Course Syllabus: Truth
 

Philosophy 162: Truth

Spring 2005

 

Course Overview

Many people believe that truth telling is a virtue, a character trait that is to be admired in others and inculcated in our children.  But the importance accorded to the virtue of truthfulness goes hand in hand with the way in which truth is viewed.  Simon Blackburn thus writes that the “ideals of sincerity and accuracy do become collateral damage of the wars about the nature of truth.  The idea that our stories about the world are just transient constructions, that our perspective is just one among many, or that illusion and fiction are pervasive, undermines the seriousness with which we can regard defects of sincerity and accuracy.  If truth is thought of a goal that can never be attained, those who rather conspicuously do not care much about it will seem that much less villainous than they are.”  This course thus seeks to examine the nature of truth in light of its seeming connection to such character traits as honesty, sincerity, and accuracy as well as the putative value of phenomena such as knowledge and true belief.  Put simply, it will be our concern to investigate what truth is and whether or not we should care about it.

 

Materials

Michael Lych, True to Life

Plato, Theaetetus

A course packet available at The Copy Shop

 

Requirements

Three take home exams (20% each), one 6-8 page paper (30%), regular class participation (10%).

 

Course of Study

1/19    Michael Lynch, True to Life, Introduction and Chapter 1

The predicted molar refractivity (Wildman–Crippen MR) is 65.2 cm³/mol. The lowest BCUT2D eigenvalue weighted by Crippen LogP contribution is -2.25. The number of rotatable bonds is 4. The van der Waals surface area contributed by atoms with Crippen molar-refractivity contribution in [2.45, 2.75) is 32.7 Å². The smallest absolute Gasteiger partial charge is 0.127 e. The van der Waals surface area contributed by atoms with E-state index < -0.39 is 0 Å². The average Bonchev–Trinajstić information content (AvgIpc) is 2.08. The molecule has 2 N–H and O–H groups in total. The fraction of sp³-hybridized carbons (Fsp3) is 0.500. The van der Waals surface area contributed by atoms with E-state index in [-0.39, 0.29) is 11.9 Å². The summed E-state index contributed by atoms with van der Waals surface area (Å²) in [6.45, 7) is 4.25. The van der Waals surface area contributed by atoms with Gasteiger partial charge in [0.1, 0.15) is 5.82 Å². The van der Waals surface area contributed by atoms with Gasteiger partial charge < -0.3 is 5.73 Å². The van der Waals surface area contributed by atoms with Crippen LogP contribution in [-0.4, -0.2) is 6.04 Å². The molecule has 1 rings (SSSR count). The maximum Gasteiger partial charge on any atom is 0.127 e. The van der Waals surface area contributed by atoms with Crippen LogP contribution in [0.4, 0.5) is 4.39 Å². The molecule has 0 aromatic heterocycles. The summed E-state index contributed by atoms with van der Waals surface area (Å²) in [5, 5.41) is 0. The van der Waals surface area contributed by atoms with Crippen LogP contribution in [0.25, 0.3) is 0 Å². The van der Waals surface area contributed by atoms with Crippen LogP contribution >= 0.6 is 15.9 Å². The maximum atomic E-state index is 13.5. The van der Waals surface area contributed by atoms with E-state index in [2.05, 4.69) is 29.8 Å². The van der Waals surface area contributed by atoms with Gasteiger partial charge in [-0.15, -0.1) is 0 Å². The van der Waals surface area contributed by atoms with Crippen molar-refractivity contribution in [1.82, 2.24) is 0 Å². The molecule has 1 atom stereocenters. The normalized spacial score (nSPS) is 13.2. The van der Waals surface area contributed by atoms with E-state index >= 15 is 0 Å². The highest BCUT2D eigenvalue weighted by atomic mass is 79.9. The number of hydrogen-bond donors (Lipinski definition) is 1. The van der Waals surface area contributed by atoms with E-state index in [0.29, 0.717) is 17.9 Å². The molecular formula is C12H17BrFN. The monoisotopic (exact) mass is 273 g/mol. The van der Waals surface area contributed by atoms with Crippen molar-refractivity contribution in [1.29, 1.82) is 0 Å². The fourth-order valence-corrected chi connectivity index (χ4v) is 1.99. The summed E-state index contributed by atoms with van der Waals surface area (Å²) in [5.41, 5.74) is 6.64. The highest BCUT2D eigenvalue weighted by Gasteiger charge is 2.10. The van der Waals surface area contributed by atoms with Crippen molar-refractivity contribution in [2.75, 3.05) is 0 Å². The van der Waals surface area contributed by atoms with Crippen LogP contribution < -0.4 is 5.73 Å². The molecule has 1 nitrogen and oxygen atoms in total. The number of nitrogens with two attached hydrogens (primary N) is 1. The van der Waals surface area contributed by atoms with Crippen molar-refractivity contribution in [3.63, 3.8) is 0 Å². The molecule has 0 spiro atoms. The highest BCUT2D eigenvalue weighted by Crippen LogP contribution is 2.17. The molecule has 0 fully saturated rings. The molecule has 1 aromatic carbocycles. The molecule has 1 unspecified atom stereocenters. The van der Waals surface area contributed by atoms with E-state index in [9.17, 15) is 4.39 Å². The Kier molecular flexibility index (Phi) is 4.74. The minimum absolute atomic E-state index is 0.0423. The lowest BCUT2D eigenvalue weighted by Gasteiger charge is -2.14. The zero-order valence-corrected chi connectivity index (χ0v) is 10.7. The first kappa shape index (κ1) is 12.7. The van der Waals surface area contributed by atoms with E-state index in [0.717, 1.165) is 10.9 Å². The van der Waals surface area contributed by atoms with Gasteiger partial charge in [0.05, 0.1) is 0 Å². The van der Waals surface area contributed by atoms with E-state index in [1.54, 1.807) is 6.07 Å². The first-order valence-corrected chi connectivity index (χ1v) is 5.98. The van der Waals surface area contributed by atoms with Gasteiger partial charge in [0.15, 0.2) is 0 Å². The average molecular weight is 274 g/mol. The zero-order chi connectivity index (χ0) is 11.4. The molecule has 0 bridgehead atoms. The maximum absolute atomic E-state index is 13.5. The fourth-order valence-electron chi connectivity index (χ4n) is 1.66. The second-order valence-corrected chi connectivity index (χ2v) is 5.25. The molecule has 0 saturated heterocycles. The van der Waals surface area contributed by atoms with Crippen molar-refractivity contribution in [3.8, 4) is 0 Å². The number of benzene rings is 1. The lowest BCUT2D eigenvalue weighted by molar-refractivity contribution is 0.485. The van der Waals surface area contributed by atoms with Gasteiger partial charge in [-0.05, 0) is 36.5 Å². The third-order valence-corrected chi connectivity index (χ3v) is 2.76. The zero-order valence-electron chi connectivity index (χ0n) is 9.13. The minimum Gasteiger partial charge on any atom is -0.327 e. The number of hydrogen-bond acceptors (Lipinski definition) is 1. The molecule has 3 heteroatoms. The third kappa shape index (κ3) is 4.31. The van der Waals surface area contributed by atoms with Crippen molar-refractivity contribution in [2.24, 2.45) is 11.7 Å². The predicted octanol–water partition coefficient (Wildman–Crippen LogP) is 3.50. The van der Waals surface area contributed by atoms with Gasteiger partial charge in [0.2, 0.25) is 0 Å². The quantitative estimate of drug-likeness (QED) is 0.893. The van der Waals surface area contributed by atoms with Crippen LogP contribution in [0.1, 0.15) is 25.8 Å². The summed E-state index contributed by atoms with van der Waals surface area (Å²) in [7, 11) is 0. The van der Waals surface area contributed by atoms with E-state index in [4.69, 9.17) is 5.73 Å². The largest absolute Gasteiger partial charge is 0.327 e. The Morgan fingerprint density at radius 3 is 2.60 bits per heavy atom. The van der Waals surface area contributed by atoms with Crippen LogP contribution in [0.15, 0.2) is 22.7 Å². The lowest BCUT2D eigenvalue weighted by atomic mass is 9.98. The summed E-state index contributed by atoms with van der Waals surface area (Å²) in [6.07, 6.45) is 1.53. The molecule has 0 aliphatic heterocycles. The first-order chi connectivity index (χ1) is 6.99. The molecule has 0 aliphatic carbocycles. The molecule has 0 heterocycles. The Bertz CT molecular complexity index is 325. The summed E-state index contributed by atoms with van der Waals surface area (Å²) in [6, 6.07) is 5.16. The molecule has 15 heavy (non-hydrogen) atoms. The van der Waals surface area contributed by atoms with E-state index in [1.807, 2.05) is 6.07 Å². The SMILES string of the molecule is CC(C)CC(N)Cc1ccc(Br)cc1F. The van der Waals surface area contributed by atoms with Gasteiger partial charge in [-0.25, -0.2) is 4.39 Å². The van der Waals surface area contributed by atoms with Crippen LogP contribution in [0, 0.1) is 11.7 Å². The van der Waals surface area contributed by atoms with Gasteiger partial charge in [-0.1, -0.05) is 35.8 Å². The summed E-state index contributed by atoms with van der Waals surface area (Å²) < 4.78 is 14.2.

Challenges to Truth

1/24    Plato, Theaetetus

1/26    Plato, Theatetus, cont.

1/31    Simon Blackburn, Truth, Chapter 2

2/2      Blackburn, Chapter 3

2/7      Michael Lynch, True to Life, Chapters 2 and 3

2/9      Nietzsche, Beyond Good and Evil, Preface and Part I

2/14    Nietzsche, Beyond Good and Evil, Part II

2/16    Blackburn, Chapter 4

2/21    Review Session/Distribute Take Home #1

 

What is Truth?

2/23    F. H. Bradley, “On Truth and Copying”

2/28    J. L. Austin, “Truth” (Take Home #1 Due)

3/2      P. F. Strawson, “Truth”

3/4-3/12   Spring Break   

3/14    William James, “Pragmatism’s Conception of Truth”

3/16    Bertrand Russell, “William James’s Conception of Truth” and Lynch, Chapter 5

3/21    Lynch, Chapter 6

3/23    Donald Davidson, “The Folly of Trying to Define Truth”

3/28    Review Session/Distribute Take Home #2

 

The Value of Truth

3/30    W. K. Clifford, “The Ethics of Belief”

4/4      William James, “The Will to Believe” (Take Home #2 Due)

4/6      Simon Blackburn, Truth, Chapter 1         

4/11    Stanley Fish, “Truth But No Consequences: Why Philosophy Doesn’t Matter”

4/13    Michael Lynch, True to Life, Chapters 8 and 9

4/18    Bernard Williams, Truth and Truthfulness, Chapter 6

4/20    Harry Frankfurt On Bullshit

4/25    Michael Lynch, True to Life, Chapter 10 (Paper Due)

4/27    Bernard Williams, Truth and Truthfulness, Chapter 9

5/2      Review Session/Distribute Final

 

5/9      Final Due